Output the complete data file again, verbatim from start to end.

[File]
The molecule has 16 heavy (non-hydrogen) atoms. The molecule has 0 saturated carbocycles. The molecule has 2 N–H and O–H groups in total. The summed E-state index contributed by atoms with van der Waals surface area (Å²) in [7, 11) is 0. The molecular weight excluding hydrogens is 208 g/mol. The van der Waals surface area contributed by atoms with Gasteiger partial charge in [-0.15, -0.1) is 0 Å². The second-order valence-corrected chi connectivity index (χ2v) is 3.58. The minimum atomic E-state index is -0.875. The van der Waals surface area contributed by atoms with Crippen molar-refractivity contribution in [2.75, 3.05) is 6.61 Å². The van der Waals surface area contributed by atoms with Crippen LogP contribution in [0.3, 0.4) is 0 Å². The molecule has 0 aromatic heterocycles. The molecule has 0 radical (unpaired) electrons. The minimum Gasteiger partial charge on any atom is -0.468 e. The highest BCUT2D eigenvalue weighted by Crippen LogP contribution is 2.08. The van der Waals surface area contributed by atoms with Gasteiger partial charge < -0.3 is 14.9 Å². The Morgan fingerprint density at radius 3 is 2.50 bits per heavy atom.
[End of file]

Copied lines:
The molecule has 16 heavy (non-hydrogen) atoms. The molecule has 0 saturated carbocycles. The molecule has 2 N–H and O–H groups in total. The summed E-state index contributed by atoms with van der Waals surface area (Å²) in [7, 11) is 0. The molecular weight excluding hydrogens is 208 g/mol. The van der Waals surface area contributed by atoms with Gasteiger partial charge in [-0.15, -0.1) is 0 Å². The second-order valence-corrected chi connectivity index (χ2v) is 3.58. The minimum atomic E-state index is -0.875. The van der Waals surface area contributed by atoms with Crippen molar-refractivity contribution in [2.75, 3.05) is 6.61 Å². The van der Waals surface area contributed by atoms with Crippen LogP contribution in [0.3, 0.4) is 0 Å². The molecule has 0 aromatic heterocycles. The molecule has 0 radical (unpaired) electrons. The minimum Gasteiger partial charge on any atom is -0.468 e. The highest BCUT2D eigenvalue weighted by Crippen LogP contribution is 2.08. The van der Waals surface area contributed by atoms with Gasteiger partial charge < -0.3 is 14.9 Å². The Morgan fingerprint density at radius 3 is 2.50 bits per heavy atom.